| News |

The First Round in Fight Over 508 Park Avenue Goes to History and the Preservationists

To no one's surprise, on Wednesday evening the Landmark Commission's Central Business District Task Force denied, unanimously, Colby Properties' request to tear down 508 Park Avenue. The simple reason: The three members of the task force do not buy the owners' claim that the 1920s-era structure is an "imminent threat to public health and safety," simple as that. In other words, yes, it may indeed be dilapidated and inaccessible, but it won't fall down any time soon. So the task force won't help the owners expedite the process.

Geoff Reiner, a senior associate for Gromatzky Dupree & Associates, tried to make the Glazers' case for demolition; his firm, after all, more or less recommended the razing -- from a purely architectural standpoint, of course. Several times, he tried to convince the task force members that its structural instability makes the space vulnerable to just catching on fire, endangering those inside and outside the building. And, he warned yet again, sinking millions into a redo just isn't practical; better to cut and run.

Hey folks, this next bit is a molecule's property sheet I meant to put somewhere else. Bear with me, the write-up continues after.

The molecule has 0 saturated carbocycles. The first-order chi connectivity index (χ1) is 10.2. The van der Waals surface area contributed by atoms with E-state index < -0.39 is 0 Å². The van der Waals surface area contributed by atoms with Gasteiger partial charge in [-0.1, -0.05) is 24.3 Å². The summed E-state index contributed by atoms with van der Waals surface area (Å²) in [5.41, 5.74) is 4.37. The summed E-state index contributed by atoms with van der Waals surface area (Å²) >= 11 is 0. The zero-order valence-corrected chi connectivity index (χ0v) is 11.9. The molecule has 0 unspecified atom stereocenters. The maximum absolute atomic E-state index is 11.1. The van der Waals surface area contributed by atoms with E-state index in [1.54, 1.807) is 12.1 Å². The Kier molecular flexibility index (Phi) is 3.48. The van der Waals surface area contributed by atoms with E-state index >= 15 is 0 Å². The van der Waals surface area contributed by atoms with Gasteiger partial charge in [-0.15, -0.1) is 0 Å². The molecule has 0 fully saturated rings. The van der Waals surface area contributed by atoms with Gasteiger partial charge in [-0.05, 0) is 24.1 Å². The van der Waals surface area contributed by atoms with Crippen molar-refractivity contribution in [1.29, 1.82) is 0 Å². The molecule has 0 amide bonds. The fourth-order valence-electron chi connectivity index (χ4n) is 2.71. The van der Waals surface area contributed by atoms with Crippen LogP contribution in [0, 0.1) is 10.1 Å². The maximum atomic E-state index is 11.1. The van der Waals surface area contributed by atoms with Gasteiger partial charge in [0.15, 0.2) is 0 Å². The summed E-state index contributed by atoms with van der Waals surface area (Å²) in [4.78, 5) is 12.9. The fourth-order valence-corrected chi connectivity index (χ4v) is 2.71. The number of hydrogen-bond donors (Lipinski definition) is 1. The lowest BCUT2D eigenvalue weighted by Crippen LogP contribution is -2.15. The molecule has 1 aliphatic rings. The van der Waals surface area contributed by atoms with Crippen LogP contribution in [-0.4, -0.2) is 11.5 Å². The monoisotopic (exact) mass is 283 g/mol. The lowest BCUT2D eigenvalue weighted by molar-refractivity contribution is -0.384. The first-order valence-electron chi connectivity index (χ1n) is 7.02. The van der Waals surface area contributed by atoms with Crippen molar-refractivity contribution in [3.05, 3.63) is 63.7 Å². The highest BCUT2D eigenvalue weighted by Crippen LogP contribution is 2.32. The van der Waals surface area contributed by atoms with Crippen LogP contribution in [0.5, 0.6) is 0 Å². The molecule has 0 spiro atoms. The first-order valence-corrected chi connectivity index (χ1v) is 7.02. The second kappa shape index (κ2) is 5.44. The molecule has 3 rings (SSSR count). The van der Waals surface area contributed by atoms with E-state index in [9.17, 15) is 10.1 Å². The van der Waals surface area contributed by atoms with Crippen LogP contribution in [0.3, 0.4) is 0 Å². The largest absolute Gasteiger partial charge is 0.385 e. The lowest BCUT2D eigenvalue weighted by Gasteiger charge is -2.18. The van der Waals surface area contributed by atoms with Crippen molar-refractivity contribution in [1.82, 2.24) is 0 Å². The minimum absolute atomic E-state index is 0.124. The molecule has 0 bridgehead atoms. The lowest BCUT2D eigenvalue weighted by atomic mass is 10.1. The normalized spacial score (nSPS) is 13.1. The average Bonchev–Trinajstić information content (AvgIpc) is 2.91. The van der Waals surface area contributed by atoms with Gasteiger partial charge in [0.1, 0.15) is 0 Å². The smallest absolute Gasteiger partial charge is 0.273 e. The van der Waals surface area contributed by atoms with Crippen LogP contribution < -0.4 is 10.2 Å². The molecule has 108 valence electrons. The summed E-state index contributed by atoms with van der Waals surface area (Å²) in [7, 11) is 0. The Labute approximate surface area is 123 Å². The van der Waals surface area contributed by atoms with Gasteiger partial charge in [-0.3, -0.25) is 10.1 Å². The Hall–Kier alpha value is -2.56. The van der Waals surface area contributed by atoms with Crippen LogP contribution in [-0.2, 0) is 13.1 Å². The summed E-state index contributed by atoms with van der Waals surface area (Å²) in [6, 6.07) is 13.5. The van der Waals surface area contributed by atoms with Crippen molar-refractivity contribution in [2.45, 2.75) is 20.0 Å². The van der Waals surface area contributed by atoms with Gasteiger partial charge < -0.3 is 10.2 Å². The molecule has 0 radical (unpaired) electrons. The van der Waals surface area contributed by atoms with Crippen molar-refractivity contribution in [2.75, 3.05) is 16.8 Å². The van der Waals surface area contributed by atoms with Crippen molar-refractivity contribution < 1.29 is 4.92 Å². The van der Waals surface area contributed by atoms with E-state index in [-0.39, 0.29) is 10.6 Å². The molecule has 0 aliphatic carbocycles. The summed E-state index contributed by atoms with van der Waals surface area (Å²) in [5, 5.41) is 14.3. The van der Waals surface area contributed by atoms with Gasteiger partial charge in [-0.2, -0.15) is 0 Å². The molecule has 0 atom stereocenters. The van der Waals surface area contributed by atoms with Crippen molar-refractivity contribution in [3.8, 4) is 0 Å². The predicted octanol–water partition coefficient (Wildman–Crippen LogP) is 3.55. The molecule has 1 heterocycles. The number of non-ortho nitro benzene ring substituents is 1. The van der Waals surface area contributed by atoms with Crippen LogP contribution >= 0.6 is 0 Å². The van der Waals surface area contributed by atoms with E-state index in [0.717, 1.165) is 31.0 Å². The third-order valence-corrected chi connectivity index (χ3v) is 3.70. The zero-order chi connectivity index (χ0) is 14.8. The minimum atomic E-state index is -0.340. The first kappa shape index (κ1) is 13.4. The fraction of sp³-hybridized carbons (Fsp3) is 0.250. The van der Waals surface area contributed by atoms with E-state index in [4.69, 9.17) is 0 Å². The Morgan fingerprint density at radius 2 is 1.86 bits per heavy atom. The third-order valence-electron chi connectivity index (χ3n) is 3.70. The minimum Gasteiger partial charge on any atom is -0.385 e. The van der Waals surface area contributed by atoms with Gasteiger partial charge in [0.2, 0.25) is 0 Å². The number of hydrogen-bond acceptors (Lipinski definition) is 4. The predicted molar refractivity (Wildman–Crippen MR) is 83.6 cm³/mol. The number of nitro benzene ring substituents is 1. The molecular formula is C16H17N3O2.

To which the task force responded: It doesn't matter that a renovation would cost upwards of $4 million, nor does it matter to them that the only people who visit 508 Park Avenue with any regularity are the homeless. Said one of the task force member, "We focus on health and safety, not ... the cost of renovation. We look from a historical perspective only." The Glazers will now take their fight to the Landmark Commission, where they're likely to be greeted with the same reception; after that, the City Plan Commission.

We use cookies to collect and analyze information on site performance and usage, and to enhance and customize content and advertisements. By clicking 'X' or continuing to use the site, you agree to allow cookies to be placed. To find out more, visit our cookies policy and our privacy policy.


Join the Observer community and help support independent local journalism in Dallas.


Join the Observer community and help support independent local journalism in Dallas.